DESCRIPTION (provided by applicant): Currently, the only known risk factor for HIV-associated cryptococcal disease (cryptococcosis, CD) is profound loss of CD4T cells, but this cannot discriminate HIV-infected (HIV+) patients who will develop CD from those who will not. There are no biomarkers for CD in HIV-uninfected patients. Our group discovered that HIV+ individuals with a history of or who later developed CD had lower levels of IgM memory B cells than those who never had CD and that a reduced level was a strong independent predictor of CD status. IgM memory B cells, known to be depleted in HIV, produce natural IgM (nIgM) that binds conserved microbial determinants and provides ready-made pathogen defense. Thus, IgM memory B cells could protect against Cryptococcus neoformans (CN). Support for this concept comes from studies from our laboratory demonstrating that mice which lack serum IgM (secretory, sIgM-/- mice) exhibited reduced survival after pulmonary infection with CN than IgM sufficient mice, which was associated with reduced alveolar macrophage phagocytosis of CN that increased with adoptive transfer of na¿ve serum IgM. Although much is known about acquired antibody (i.e. from passive or active immunization) protection against CN, the role of B cells in natural resistance to CD is an enigma. This application proposes to determine whether nIgM and the B cells from which it is derived mediate protection against CN. We propose studies in mice to determine the role of mouse homologs of IgM memory B cells, B-1 B cells, and their product nIgM, in immunity to CN, the mechanisms that govern their activity, and human studies to determine whether IgM memory B cell expression is a suitable biomarker for CD and seek CD-associated genes. The following aims are proposed: 1) To determine the role of B-1 B cells in protection against CN in mice; 2) To identify mechanisms by which B-1 B cells and/or nIgM potentiate immunity to CN; 3) To link IgM memory B cell expression to human CD and seek CN-associated molecular profiles. These aims will have an impact on clinical medicine, informing biomarker discovery to overcome barriers to early diagnosis, development of new vaccines and therapies to overcome barriers to effective prevention and treatment, and impact basic science by revealing novel mechanisms of CN-host interaction.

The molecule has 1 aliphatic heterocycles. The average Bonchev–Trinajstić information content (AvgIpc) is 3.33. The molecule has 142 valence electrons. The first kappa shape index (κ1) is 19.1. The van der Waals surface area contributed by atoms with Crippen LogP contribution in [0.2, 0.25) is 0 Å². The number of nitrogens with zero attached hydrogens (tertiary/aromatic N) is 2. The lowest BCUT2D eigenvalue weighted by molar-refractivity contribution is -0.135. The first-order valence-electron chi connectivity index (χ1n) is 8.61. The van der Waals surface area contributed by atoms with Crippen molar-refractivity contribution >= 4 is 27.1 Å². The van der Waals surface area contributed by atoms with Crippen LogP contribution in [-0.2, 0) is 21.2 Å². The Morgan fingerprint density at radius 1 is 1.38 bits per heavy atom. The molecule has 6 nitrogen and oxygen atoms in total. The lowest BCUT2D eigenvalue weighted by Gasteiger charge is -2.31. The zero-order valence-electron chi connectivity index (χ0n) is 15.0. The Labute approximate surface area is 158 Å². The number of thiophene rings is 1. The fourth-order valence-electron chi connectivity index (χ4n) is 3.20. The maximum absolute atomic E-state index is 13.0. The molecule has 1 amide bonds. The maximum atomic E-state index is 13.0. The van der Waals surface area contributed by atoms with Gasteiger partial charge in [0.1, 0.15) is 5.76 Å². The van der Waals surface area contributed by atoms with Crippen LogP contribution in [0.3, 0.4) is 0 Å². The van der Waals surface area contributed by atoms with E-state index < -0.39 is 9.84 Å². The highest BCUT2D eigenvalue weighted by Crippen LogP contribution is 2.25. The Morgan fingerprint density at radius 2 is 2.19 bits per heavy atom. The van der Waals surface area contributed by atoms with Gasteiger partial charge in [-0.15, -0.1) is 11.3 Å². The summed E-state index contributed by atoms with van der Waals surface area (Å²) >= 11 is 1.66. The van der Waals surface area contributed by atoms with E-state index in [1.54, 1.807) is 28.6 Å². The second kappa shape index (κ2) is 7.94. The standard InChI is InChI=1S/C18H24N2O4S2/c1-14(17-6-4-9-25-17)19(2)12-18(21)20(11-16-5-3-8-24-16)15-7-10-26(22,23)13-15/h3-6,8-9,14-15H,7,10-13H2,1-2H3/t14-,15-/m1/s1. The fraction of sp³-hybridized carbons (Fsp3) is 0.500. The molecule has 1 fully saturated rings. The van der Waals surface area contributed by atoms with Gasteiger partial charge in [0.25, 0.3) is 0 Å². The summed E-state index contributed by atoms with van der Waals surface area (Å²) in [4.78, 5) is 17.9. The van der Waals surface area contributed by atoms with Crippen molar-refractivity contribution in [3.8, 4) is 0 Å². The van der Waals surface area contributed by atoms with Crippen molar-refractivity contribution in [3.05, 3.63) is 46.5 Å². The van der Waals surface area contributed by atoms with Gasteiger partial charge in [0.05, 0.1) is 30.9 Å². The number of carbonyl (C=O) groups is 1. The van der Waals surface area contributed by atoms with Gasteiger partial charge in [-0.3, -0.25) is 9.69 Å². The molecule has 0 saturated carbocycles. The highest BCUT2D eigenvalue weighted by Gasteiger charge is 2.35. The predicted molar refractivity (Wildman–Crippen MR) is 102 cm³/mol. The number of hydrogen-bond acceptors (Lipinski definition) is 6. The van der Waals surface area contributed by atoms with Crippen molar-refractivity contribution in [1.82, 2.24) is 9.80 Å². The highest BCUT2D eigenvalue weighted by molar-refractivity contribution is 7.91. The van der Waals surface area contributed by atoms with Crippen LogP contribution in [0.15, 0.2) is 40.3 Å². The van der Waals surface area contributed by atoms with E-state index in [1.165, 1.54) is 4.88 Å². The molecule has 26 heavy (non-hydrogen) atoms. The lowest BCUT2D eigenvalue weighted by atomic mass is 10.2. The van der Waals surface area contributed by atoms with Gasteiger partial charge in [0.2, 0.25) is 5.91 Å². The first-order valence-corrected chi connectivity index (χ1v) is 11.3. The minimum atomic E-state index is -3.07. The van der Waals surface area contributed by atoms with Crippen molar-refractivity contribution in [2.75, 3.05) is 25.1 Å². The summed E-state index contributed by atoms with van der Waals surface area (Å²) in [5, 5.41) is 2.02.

|Effective start/end date||4/1/12 → 3/31/18|
- Infectious Diseases
- Pulmonary and Respiratory Medicine
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